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WORLD
March 30, 2010 | By Megan K. Stack
The suicide bombs that roared through Moscow subway cars Monday were almost certainly the latest salvo in a slow-moving war of attrition between the Russian government and militants in the restive, mostly Muslim republics of the Caucasus. Vladimir Putin has been trading blows with southern rebels ever since he rose to the presidency a decade ago. At times, violence has threatened to erode the social contract he's struck with the Russian public: Forgo some democratic rights in exchange for, above all, stability.
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NATIONAL
January 4, 2012 | By Mark Z. Barabak and Seema Mehta, Los Angeles Times
  A shrunken field of GOP presidential hopefuls descended on New Hampshire on Wednesday, the next test in the party's nominating fight, as Mitt Romney sought to bolster his status as front-runner and establishment favorite. A day after winning the Iowa caucuses by the slimmest margin in history - eight votes - Romney signaled that party ranks were closing and used a morning TV interview to contrast the breadth and strength of his campaign with the hand-to-mouth candidacy of Rick Santorum, Iowa's runner-up.
NATIONAL
October 4, 2013 | By Michael A. Memoli, Lisa Mascaro and Christi Parsons
WASHINGTON - On the first day of the federal government shutdown, Republican leaders shucked their jackets, sat at a conference table and faced empty chairs - and cameras - to show that Democrats wouldn't negotiate. With the shutdown in its fourth day, President Obama, also sans jacket with his sleeves rolled up, strolled from the White House to a sub shop, where he praised its 10% discount for furloughed workers. Political theater is at an all-time high as both parties seek to outdo each other with more elaborate and showy news events, even as there is little legislating or even backroom negotiating underway to end the stalemate.
WORLD
November 23, 2009 | By Janet Stobart
Rain and wind that swept over Britain during the weekend eased enough Monday to allow residents forced out by flooding to return and assess the damage -- and prepare for new storms forecast for the next few days. The waves of bad weather that drenched parts of England, Wales and Scotland caused at least two deaths and widespread damage. Residents in heavily stricken areas watched as their houses and businesses flooded, bridges collapsed into swollen rivers and rising waters cut off roads and railways.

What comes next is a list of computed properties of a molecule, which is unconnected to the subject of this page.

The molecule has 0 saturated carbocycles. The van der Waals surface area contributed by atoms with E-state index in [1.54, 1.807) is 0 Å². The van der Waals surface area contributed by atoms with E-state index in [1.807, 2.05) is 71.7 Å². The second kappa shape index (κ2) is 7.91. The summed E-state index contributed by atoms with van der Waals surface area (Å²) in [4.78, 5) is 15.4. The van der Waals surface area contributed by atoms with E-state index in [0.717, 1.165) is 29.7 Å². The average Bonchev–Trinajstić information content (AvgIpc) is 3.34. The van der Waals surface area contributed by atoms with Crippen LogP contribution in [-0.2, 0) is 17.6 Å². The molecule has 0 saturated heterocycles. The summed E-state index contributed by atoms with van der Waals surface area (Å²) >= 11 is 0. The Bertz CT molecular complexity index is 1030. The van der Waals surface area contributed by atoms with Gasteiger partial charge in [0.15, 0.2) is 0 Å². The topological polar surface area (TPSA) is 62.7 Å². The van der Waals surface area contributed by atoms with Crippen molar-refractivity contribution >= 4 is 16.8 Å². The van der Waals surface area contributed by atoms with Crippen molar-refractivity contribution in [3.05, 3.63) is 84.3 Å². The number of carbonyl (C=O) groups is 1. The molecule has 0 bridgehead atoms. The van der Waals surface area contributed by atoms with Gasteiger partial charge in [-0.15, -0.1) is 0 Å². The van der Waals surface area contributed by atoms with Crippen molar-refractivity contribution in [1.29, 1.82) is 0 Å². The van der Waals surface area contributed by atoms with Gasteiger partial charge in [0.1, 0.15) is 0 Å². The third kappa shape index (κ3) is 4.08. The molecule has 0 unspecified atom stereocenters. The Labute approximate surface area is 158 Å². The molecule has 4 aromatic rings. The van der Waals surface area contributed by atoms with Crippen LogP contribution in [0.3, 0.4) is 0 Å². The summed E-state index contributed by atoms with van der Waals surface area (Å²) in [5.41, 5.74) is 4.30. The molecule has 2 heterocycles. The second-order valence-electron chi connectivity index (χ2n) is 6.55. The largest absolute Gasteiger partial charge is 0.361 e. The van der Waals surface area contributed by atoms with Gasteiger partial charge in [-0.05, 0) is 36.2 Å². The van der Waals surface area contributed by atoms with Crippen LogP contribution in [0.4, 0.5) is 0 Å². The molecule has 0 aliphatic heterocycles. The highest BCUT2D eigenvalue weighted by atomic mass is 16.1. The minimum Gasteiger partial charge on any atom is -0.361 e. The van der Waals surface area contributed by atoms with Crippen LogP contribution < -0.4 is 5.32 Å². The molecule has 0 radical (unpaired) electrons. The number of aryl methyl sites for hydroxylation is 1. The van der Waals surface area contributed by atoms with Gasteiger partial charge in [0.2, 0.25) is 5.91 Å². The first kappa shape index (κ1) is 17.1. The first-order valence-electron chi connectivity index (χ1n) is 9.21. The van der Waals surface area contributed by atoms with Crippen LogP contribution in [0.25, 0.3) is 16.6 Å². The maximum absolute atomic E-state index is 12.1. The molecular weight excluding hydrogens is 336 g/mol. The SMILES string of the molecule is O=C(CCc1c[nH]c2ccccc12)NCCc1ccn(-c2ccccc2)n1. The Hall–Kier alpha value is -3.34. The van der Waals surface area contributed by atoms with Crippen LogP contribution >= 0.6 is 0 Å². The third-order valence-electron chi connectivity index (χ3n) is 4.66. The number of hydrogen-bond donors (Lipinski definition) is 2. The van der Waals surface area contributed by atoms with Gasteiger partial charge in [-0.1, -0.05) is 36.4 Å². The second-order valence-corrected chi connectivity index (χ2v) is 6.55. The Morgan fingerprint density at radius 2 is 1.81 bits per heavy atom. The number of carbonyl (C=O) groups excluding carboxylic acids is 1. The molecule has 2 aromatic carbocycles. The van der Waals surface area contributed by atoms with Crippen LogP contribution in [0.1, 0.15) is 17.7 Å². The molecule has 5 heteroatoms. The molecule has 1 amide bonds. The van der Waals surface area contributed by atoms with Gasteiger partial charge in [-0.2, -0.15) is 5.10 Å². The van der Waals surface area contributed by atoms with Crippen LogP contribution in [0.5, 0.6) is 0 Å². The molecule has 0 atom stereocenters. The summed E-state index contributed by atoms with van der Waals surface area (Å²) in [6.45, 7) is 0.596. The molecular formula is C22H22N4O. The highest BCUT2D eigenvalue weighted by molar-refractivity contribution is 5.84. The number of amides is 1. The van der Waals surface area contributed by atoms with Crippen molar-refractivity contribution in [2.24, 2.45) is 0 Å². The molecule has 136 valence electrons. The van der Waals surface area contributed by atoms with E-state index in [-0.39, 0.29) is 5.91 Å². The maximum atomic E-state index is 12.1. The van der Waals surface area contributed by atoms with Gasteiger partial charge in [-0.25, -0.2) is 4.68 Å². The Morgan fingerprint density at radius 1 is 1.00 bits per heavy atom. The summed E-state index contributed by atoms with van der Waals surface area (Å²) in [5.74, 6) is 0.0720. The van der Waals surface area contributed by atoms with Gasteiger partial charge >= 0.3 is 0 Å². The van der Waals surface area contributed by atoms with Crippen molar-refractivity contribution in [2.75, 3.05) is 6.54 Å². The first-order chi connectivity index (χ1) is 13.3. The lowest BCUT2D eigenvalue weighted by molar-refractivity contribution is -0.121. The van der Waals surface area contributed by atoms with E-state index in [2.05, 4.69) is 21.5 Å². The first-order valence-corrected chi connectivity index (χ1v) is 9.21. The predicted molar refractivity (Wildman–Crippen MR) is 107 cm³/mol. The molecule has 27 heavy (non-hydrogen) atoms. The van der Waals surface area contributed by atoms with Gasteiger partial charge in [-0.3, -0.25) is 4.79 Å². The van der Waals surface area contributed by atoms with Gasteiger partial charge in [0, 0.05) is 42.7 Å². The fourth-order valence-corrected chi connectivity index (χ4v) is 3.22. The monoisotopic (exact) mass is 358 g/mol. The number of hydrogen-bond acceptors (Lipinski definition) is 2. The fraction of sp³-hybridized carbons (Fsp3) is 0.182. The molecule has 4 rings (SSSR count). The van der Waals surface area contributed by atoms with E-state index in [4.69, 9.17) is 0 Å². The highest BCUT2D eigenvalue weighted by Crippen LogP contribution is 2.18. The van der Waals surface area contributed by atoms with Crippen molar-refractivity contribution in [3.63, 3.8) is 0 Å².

WORLD
December 14, 2009 | By Ramin Mostaghim
Three Americans arrested while hiking along the Iran-Iraq border last summer will soon be put on trial, Iranian Foreign Minister Manoucher Mottaki said, accusing them of "dubious intent." U.S. citizens Shane Bauer, Joshua Fattal and Sarah Shourd, all living in or visiting the Middle East, were arrested July 31 during what friends and family describe as a travel adventure in the picturesque mountains of Iraqi Kurdistan, which abuts Iran. A friend who was with them said they may have accidentally strayed across the Iranian border.
NATIONAL
September 11, 2010 | By Andrew Malcolm
Good thing the ballot choices for the Nov. 2 national midterm elections don't include "None of the Above. " Or voters would turn Congress upside down. That's because a new Gallup poll out Wednesday finds barely one in three Americans approve of the job being done in Congress by either party — 32% approval for Republicans and 33% for Democrats. Gallup finds the parties' ratings near the low end of what they've been historically — the 30% bottom for Democrats in December 2007, 11 months after they took control of both houses; and the 25% for Republicans in December 2008 at the end of you-know-who's eight years of policies.
WORLD
March 14, 2010 | By Ned Parker and Usama Redha
Iraqi Prime Minister Nouri Maliki's slate had an early lead Saturday as partial results trickled in from the parliamentary elections last weekend. With 10% to 30% of the vote counted in 11 of Iraq's 18 provinces, Maliki's State of Law slate was winning in Baghdad and four southern provinces, Iraq's Independent High Electoral Commission reported. But his lead could easily be wiped away, with final election results expected to take at least a month to certify. State of Law, which bills itself as nonsectarian, had predicted it would win 100 seats in the 325-member parliament, taking Baghdad and Iraq's nine southern provinces.
CALIFORNIA | LOCAL
April 9, 2010 | By Shane Goldmacher
For the fourth straight month, California has collected more in taxes than expected, a sign that the state economy may be starting to recover. But finance officials warned that any rebound is expected to be slow, and the revenue boon may prove less helpful at shrinking California's deficit than many in Sacramento hope. State revenue outpaced forecasts by $356 million in March, according to a report issued Thursday by the state controller. For the current fiscal year, California's tax collections have topped budget projections by $2.3 billion, or 4.1%.
CALIFORNIA | LOCAL
February 17, 2011 | By Patrick McGreevy, Los Angeles Times
Hoping to get business interests to support a tax extension, Democratic lawmakers moved Wednesday to address a major grievance of the private sector by stripping outdated, unnecessary rules from California's 28,000 pages of regulations. Senate President Pro Tem Darrell Steinberg of Sacramento and two other legislators announced a proposal that would have state agencies review their regulations and recommend those to be stricken. The measure also would create a one-stop permitting process for businesses.
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